A friend asked me why I started meditating in the first place.
“I have been on retreats,” she said. “But they have been pretty grass roots, not as ‘hair shirt’ as the ones you go on.”
I was married for 30 years when my husband and I divorced. I had been a virgin when I got married at the age of 19, had never slept in a bedroom alone in my entire life, had lived for 20 years in the house where I had raised my children, had never supported myself, had a huge new job and a tiny new place to live.
It all amounted to an overwhelming amount of self-doubt, confusion, loss of identity, purpose and place, and the awakening of a lifetime of buried grief, anger and depression. Mostly depression.
“Why don’t you try a 10 day meditation retreat?” Sr. Dominica said. This was in 1990. She and I had been friends since the mid-1970s and having recently relocated back to Tucson, we were having lunch for the first time in years.
I trusted Sr. Dominica. She was a contemplative nun, the former mother superior of a monastery in Tucson, and knew her stuff when it came to people needing a spiritual solution to their problems rather than a psychological or medical one.
I barely asked her any questions about the retreat. What was it like? What happened? What did people do for 10 days? I was too shut down and too far crammed down inside the hole inside myself to ask.
More than anything I needed to turn off my mind. It was literally driving me crazy. I was obsessive, compulsive, angry, anxiety-ridden, self-critical and otherwise a perfect mess.
“Do you think a meditation retreat can really help me?” I asked Sr. Dominica. “I need help.”
“Yes,” she said. “Yes.”
So I went. I went to face the voices in my head and, not to face them only, but to face them from a spiritual perspective. Just like St. Michael, I wanted to put my foot on the necks of those devils, hold my sword above their terrified faces and slay them. I’d been offered anti-depressants, even in-patient treatment. I’d had weekly talk therapy, gestalt therapy, bodywork, breathwork, dream work, grief work, you-name-it-work. If it was out there I availed myself of it. But I hadn’t gotten noticeably better. Besides, I didn’t want to only get better. I didn’t want to merely suppress my symptoms. I didn’t want to turn down the volume of the voices in my head—I wanted to turn them off.
I wanted to be healed.
I knew deep in my blood and in my bones, that to accomplish what I wanted to accomplish, I had to do it in a spiritual framework and that would be the only way to gain the true peace of mind I was looking for, hoping for, and so desperately in need of.
Sr. Dominica told me it wouldn’t be easy. She was right. It wasn’t.
In fact, those early 10 day retreats (I attended six to eight of them all told, I can’t remember exactly now) were among the most difficult things I have done in my life. But I did them. And, while it’s been almost 25 years since, I was forever changed. Check that. To borrow a phrase from Christianity, I wasn’t “changed.” I was re-born.
Labor pains and all.
Today, my paralyzing, brain-freezing, rage-filled, depression is mostly gone. The obsessive thinking has all but disappeared, the critical voices in my head are a mere whisper and most of all, most of all, I have an undying, crackling, bursting relationship with an indwelling counselor, friend, wise one, spirit-being, “God” which I feel in my body. It’s not a “God” I was taught about or that I believe in or that I think about. I can’t think about it because it doesn’t exist in my head. It’s a presence I feel in my gut and in my solar plexus and in my heart. It’s an experience of oneness with something outside of myself and at the same time something greater than myself.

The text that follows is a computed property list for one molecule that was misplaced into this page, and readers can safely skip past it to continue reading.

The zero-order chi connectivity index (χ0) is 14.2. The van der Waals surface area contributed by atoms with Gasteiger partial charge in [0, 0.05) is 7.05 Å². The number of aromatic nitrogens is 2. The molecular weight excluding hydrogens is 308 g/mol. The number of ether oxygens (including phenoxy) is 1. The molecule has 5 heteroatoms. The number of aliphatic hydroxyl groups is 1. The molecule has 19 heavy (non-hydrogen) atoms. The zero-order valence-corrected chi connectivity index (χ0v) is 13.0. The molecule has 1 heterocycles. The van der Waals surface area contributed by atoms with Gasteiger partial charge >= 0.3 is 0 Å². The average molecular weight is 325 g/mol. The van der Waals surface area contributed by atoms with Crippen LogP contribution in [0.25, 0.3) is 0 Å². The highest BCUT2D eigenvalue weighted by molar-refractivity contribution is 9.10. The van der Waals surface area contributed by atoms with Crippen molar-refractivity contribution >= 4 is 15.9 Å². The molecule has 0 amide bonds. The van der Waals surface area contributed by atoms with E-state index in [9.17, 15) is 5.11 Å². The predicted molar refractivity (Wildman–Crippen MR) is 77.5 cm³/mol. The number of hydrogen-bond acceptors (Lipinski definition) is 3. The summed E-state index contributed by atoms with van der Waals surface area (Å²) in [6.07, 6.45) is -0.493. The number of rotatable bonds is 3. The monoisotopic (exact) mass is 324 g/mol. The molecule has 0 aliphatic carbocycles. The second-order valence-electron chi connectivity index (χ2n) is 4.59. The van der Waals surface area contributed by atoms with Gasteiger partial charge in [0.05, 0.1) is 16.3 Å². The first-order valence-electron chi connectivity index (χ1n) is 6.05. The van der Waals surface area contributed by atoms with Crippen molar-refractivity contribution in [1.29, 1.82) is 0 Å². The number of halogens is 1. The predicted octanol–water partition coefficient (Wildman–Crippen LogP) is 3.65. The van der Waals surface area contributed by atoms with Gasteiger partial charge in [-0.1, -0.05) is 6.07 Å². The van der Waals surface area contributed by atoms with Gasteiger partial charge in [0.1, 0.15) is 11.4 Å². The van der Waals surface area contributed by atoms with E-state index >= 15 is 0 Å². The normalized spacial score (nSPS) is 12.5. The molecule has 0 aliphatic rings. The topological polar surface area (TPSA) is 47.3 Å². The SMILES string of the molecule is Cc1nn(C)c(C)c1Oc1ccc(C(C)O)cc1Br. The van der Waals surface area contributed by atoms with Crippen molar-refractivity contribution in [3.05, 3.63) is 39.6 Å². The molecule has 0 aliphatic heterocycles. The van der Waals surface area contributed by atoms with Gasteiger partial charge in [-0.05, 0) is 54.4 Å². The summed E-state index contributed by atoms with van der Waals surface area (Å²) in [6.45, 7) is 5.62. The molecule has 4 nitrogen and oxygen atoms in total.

It isn’t so much that it gives me peace as it is peace. It doesn’t give me wisdom, it is wisdom. All I have to do to access it is get myself out of the way. All I have to do is focus on my breath and it finds me—and pulls me back to itself.
It lives, as my meditation teacher said so many times, in my sacred hara. And it is never going to die.
I now understand that relationship was the only thing that could have filled the hole inside me. Everything else would have been counterfeit and the hole would have kept appearing. It is worth all the physical pain of the retreats, all the gut wrenching tears, all the feelings of being stripped of myself as I knew myself to be, all the letting go of stories that I didn’t want to let go of, of resentments I wanted to hold onto and of all the bitterness I had savored.
In the end, I realized that that relationship was what I had been looking for all along and that no one, no priest, or book, or theologian, or roshi, or anybody but my cushion could have awakened it to me. Why? Because it is un-teachable. It is only knowable. And because it only comes through practice. It remains the source of everything good and creative and beautiful and kind and insightful and juicy in me.
So, hair shirt or not.
I got what I had told Sr. Dominica I wanted. In fact, I got more than I could have ever wanted because I didn’t even know it was there to ask for in the first place.
Sitting on my cushion hasn’t ever been as easy as taking a pill. Definitely not. But it has always been entirely worth it.
Author: Carmelene Siani
Editor: Travis May